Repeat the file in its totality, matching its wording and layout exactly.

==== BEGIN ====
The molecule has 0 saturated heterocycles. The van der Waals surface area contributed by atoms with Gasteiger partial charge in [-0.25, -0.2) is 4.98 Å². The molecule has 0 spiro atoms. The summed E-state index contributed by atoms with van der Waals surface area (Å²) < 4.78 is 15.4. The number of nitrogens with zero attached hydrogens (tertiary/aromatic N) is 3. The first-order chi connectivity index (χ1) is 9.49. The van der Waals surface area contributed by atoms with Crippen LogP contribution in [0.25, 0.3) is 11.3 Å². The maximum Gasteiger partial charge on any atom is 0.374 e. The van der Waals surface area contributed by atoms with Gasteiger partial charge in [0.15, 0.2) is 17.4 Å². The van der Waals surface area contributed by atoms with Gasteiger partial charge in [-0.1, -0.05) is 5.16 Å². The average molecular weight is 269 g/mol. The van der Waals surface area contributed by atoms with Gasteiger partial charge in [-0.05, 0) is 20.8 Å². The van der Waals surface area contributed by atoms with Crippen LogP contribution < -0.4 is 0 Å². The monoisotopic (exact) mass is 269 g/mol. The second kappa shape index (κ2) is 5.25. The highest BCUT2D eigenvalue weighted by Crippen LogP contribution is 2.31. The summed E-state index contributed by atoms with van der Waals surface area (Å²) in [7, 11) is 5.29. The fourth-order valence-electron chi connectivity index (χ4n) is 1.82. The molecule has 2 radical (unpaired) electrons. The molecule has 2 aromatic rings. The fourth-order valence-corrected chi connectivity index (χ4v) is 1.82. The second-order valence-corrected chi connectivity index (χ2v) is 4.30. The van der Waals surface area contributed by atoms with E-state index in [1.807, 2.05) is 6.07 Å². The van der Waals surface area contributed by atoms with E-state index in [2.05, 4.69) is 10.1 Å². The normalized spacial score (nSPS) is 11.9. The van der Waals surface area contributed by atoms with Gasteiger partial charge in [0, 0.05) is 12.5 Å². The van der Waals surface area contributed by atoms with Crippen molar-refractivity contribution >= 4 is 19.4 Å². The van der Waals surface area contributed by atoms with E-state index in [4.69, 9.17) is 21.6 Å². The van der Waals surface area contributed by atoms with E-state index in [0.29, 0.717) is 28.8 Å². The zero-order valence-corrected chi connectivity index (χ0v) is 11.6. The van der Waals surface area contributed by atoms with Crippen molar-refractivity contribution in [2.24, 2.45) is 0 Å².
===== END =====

The molecule has 0 saturated heterocycles. The van der Waals surface area contributed by atoms with Gasteiger partial charge in [-0.25, -0.2) is 4.98 Å². The molecule has 0 spiro atoms. The summed E-state index contributed by atoms with van der Waals surface area (Å²) < 4.78 is 15.4. The number of nitrogens with zero attached hydrogens (tertiary/aromatic N) is 3. The first-order chi connectivity index (χ1) is 9.49. The van der Waals surface area contributed by atoms with Crippen LogP contribution in [0.25, 0.3) is 11.3 Å². The maximum Gasteiger partial charge on any atom is 0.374 e. The van der Waals surface area contributed by atoms with Gasteiger partial charge in [0.15, 0.2) is 17.4 Å². The van der Waals surface area contributed by atoms with Gasteiger partial charge in [-0.1, -0.05) is 5.16 Å². The average molecular weight is 269 g/mol. The van der Waals surface area contributed by atoms with Gasteiger partial charge in [-0.05, 0) is 20.8 Å². The van der Waals surface area contributed by atoms with Crippen LogP contribution < -0.4 is 0 Å². The monoisotopic (exact) mass is 269 g/mol. The second kappa shape index (κ2) is 5.25. The highest BCUT2D eigenvalue weighted by Crippen LogP contribution is 2.31. The summed E-state index contributed by atoms with van der Waals surface area (Å²) in [7, 11) is 5.29. The fourth-order valence-electron chi connectivity index (χ4n) is 1.82. The molecule has 2 radical (unpaired) electrons. The molecule has 2 aromatic rings. The fourth-order valence-corrected chi connectivity index (χ4v) is 1.82. The second-order valence-corrected chi connectivity index (χ2v) is 4.30. The van der Waals surface area contributed by atoms with E-state index in [1.807, 2.05) is 6.07 Å². The van der Waals surface area contributed by atoms with E-state index in [2.05, 4.69) is 10.1 Å². The normalized spacial score (nSPS) is 11.9. The van der Waals surface area contributed by atoms with Gasteiger partial charge in [0, 0.05) is 12.5 Å². The van der Waals surface area contributed by atoms with Crippen molar-refractivity contribution >= 4 is 19.4 Å². The van der Waals surface area contributed by atoms with E-state index in [4.69, 9.17) is 21.6 Å². The van der Waals surface area contributed by atoms with E-state index in [0.29, 0.717) is 28.8 Å². The zero-order valence-corrected chi connectivity index (χ0v) is 11.6. The van der Waals surface area contributed by atoms with Crippen molar-refractivity contribution in [2.24, 2.45) is 0 Å².